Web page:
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Action on asthma

Action on asthma


Eight out of 10 people with asthma are not receiving care that meets basic standards and prevents life-threatening asthma attacks. What can commissioners do to aid the management of this long-term condition

New research from Asthma UK shows that eight out of 10 people with asthma are not receiving care that meets the most basic clinical standards. This is despite the fact that good routine asthma care prevents life-threatening asthma attacks and needless hospital admissions.

These findings come more than six months after the National Review of Asthma Deaths UK (NRAD) found that a shocking two-thirds of asthma deaths could be prevented with better routine care.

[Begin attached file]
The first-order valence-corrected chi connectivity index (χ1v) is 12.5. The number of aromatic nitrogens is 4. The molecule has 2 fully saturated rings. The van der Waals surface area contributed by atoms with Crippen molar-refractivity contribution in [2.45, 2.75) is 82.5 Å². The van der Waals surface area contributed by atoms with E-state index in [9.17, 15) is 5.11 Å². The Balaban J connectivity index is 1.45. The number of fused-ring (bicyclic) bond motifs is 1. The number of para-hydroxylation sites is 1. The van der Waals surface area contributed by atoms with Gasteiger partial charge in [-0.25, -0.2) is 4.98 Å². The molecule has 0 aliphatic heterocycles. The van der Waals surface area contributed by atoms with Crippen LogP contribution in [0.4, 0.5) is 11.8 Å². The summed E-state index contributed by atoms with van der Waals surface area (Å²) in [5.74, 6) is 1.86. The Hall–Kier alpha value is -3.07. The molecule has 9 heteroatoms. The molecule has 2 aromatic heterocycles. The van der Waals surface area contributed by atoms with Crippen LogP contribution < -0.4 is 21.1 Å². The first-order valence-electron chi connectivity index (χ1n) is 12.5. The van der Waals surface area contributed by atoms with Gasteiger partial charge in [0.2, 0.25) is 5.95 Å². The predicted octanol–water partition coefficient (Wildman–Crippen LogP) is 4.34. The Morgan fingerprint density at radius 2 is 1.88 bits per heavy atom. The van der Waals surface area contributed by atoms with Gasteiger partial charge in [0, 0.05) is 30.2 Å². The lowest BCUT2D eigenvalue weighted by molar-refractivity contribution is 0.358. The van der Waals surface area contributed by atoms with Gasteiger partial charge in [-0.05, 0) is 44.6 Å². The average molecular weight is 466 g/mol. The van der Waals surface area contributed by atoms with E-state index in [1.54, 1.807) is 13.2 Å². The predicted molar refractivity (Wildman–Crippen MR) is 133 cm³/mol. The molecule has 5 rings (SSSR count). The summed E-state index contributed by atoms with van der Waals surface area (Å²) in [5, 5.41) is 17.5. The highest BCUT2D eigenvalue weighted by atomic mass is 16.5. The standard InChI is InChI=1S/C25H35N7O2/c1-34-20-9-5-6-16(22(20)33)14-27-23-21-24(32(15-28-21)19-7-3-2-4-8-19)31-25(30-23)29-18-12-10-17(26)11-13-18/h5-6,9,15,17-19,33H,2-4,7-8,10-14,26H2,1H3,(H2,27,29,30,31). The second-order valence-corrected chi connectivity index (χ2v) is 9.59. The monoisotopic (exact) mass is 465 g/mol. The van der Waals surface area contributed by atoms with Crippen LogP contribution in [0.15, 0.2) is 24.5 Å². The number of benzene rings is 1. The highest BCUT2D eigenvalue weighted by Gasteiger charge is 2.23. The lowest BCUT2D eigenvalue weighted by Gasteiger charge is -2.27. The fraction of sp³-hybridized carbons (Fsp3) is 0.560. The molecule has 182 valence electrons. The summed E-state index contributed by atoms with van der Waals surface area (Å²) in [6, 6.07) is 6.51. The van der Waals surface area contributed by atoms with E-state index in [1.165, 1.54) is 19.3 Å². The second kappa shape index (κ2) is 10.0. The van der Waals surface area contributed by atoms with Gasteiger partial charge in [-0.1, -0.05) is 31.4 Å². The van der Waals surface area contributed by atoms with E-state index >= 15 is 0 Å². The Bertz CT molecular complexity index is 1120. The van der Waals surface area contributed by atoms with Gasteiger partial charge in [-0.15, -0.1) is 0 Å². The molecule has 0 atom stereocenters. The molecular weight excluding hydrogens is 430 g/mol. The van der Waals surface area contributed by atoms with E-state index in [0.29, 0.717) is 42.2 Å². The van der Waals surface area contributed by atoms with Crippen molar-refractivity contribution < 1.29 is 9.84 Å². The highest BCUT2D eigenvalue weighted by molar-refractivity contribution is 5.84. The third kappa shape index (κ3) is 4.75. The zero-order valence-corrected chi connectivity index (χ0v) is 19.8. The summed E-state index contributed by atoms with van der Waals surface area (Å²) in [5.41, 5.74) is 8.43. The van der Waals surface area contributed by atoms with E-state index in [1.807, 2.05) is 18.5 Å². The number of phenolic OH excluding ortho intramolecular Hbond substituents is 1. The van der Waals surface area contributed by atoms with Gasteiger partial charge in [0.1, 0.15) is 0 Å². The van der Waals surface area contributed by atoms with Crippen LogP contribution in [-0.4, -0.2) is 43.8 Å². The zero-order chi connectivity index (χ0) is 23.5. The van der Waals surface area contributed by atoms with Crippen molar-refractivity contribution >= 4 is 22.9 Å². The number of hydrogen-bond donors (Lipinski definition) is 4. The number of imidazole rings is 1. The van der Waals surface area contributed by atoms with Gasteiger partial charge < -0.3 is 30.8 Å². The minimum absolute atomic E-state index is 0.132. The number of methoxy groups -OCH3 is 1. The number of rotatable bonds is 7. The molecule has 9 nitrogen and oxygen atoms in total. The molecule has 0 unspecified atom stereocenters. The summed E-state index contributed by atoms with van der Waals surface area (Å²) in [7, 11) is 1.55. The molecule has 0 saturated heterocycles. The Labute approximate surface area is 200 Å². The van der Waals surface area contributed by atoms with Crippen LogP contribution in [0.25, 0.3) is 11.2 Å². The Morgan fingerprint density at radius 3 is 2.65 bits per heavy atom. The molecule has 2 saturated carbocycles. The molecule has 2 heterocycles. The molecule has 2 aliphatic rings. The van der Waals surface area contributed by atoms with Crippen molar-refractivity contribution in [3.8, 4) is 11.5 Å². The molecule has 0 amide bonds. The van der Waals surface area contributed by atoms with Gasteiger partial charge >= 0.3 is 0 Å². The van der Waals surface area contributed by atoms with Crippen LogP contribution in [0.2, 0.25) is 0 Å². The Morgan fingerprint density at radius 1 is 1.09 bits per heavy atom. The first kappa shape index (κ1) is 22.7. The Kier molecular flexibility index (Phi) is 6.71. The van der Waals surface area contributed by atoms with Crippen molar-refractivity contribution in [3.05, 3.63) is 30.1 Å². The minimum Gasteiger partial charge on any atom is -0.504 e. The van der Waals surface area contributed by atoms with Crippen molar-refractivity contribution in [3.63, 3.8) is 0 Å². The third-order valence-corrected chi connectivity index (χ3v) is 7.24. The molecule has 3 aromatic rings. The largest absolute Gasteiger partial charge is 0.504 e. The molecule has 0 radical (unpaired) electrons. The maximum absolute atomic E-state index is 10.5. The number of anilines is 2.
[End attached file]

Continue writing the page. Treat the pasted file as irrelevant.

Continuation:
Asthma UK is urging CCGs to deliver care that meets the NICE Quality Standard for asthma and has launched a new suite of online resources to help them do this, including service improvement tools and best practice examples that have proved successful at improving outcomes in asthma care at a local level. Asthma is one of the most common long-term conditions in the UK, affecting one in 11 people. Every 10 seconds someone is having a potentially life-threatening asthma attack, and asthma attacks kill as many as three people a day.

Yet delivering the basics in asthma care – including a written asthma action plan, an annual asthma review and a check of inhaler technique - are proven to keep people with asthma well and out of hospital.

Asthma UK’s research shows that seven out of 10 people with asthma are not receiving one of the most fundamental aspects of asthma care – a written asthma action plan – yet without one, people with asthma are four times more likely to be admitted to hospital.

Annual asthma reviews also play a key role in supported self-management for people with asthma, providing an opportunity to review medication and check inhaler technique. This is essential because up to a third of people with asthma make mistakes with their inhalers that are significant enough to reduce the effectiveness of their treatments.